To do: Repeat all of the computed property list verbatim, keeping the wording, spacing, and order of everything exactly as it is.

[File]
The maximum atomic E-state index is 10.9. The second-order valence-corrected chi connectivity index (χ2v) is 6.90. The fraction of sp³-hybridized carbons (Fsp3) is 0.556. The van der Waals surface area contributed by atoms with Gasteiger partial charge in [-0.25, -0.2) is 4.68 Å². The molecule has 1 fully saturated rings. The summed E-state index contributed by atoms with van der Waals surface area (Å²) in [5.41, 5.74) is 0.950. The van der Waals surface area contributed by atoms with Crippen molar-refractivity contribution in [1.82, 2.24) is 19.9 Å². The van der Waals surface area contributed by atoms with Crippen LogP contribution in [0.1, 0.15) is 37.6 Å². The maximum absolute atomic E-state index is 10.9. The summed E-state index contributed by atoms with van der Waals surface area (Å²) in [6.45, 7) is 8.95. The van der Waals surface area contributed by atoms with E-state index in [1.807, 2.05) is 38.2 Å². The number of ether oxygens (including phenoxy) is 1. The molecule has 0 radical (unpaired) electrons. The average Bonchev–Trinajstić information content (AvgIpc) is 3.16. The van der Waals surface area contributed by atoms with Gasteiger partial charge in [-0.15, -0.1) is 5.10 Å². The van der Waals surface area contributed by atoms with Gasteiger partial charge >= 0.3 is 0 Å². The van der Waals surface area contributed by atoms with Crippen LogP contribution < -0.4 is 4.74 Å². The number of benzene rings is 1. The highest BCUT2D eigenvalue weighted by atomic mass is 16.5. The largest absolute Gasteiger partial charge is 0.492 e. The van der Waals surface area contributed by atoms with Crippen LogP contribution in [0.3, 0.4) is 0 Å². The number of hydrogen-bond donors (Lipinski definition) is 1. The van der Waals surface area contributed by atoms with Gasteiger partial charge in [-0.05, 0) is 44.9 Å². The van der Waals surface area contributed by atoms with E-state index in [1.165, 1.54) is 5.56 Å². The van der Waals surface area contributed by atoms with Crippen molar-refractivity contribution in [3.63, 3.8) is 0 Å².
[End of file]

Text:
The maximum atomic E-state index is 10.9. The second-order valence-corrected chi connectivity index (χ2v) is 6.90. The fraction of sp³-hybridized carbons (Fsp3) is 0.556. The van der Waals surface area contributed by atoms with Gasteiger partial charge in [-0.25, -0.2) is 4.68 Å². The molecule has 1 fully saturated rings. The summed E-state index contributed by atoms with van der Waals surface area (Å²) in [5.41, 5.74) is 0.950. The van der Waals surface area contributed by atoms with Crippen molar-refractivity contribution in [1.82, 2.24) is 19.9 Å². The van der Waals surface area contributed by atoms with Crippen LogP contribution in [0.1, 0.15) is 37.6 Å². The maximum absolute atomic E-state index is 10.9. The summed E-state index contributed by atoms with van der Waals surface area (Å²) in [6.45, 7) is 8.95. The van der Waals surface area contributed by atoms with E-state index in [1.807, 2.05) is 38.2 Å². The number of ether oxygens (including phenoxy) is 1. The molecule has 0 radical (unpaired) electrons. The average Bonchev–Trinajstić information content (AvgIpc) is 3.16. The van der Waals surface area contributed by atoms with Gasteiger partial charge in [-0.15, -0.1) is 5.10 Å². The van der Waals surface area contributed by atoms with Gasteiger partial charge >= 0.3 is 0 Å². The van der Waals surface area contributed by atoms with Crippen LogP contribution < -0.4 is 4.74 Å². The number of benzene rings is 1. The highest BCUT2D eigenvalue weighted by atomic mass is 16.5. The largest absolute Gasteiger partial charge is 0.492 e. The van der Waals surface area contributed by atoms with Crippen LogP contribution in [0.3, 0.4) is 0 Å². The number of hydrogen-bond donors (Lipinski definition) is 1. The van der Waals surface area contributed by atoms with Gasteiger partial charge in [-0.05, 0) is 44.9 Å². The van der Waals surface area contributed by atoms with E-state index in [1.165, 1.54) is 5.56 Å². The van der Waals surface area contributed by atoms with Crippen molar-refractivity contribution in [3.63, 3.8) is 0 Å².